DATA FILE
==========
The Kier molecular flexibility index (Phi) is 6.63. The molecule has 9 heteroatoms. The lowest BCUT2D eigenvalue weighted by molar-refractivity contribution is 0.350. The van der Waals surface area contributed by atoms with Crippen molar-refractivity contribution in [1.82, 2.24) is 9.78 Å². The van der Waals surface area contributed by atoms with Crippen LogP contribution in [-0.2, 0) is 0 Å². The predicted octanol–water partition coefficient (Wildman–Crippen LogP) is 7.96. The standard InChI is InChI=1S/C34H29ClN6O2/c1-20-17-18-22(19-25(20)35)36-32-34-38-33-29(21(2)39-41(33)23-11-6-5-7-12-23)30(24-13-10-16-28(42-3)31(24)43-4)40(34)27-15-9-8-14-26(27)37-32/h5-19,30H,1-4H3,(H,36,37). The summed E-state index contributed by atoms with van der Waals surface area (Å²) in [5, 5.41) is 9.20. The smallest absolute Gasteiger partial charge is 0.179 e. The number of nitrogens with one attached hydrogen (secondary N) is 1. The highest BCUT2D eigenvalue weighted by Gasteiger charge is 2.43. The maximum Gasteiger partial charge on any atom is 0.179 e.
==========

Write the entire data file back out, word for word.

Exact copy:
The Kier molecular flexibility index (Phi) is 6.63. The molecule has 9 heteroatoms. The lowest BCUT2D eigenvalue weighted by molar-refractivity contribution is 0.350. The van der Waals surface area contributed by atoms with Crippen molar-refractivity contribution in [1.82, 2.24) is 9.78 Å². The van der Waals surface area contributed by atoms with Crippen LogP contribution in [-0.2, 0) is 0 Å². The predicted octanol–water partition coefficient (Wildman–Crippen LogP) is 7.96. The standard InChI is InChI=1S/C34H29ClN6O2/c1-20-17-18-22(19-25(20)35)36-32-34-38-33-29(21(2)39-41(33)23-11-6-5-7-12-23)30(24-13-10-16-28(42-3)31(24)43-4)40(34)27-15-9-8-14-26(27)37-32/h5-19,30H,1-4H3,(H,36,37). The summed E-state index contributed by atoms with van der Waals surface area (Å²) in [5, 5.41) is 9.20. The smallest absolute Gasteiger partial charge is 0.179 e. The number of nitrogens with one attached hydrogen (secondary N) is 1. The highest BCUT2D eigenvalue weighted by Gasteiger charge is 2.43. The maximum Gasteiger partial charge on any atom is 0.179 e.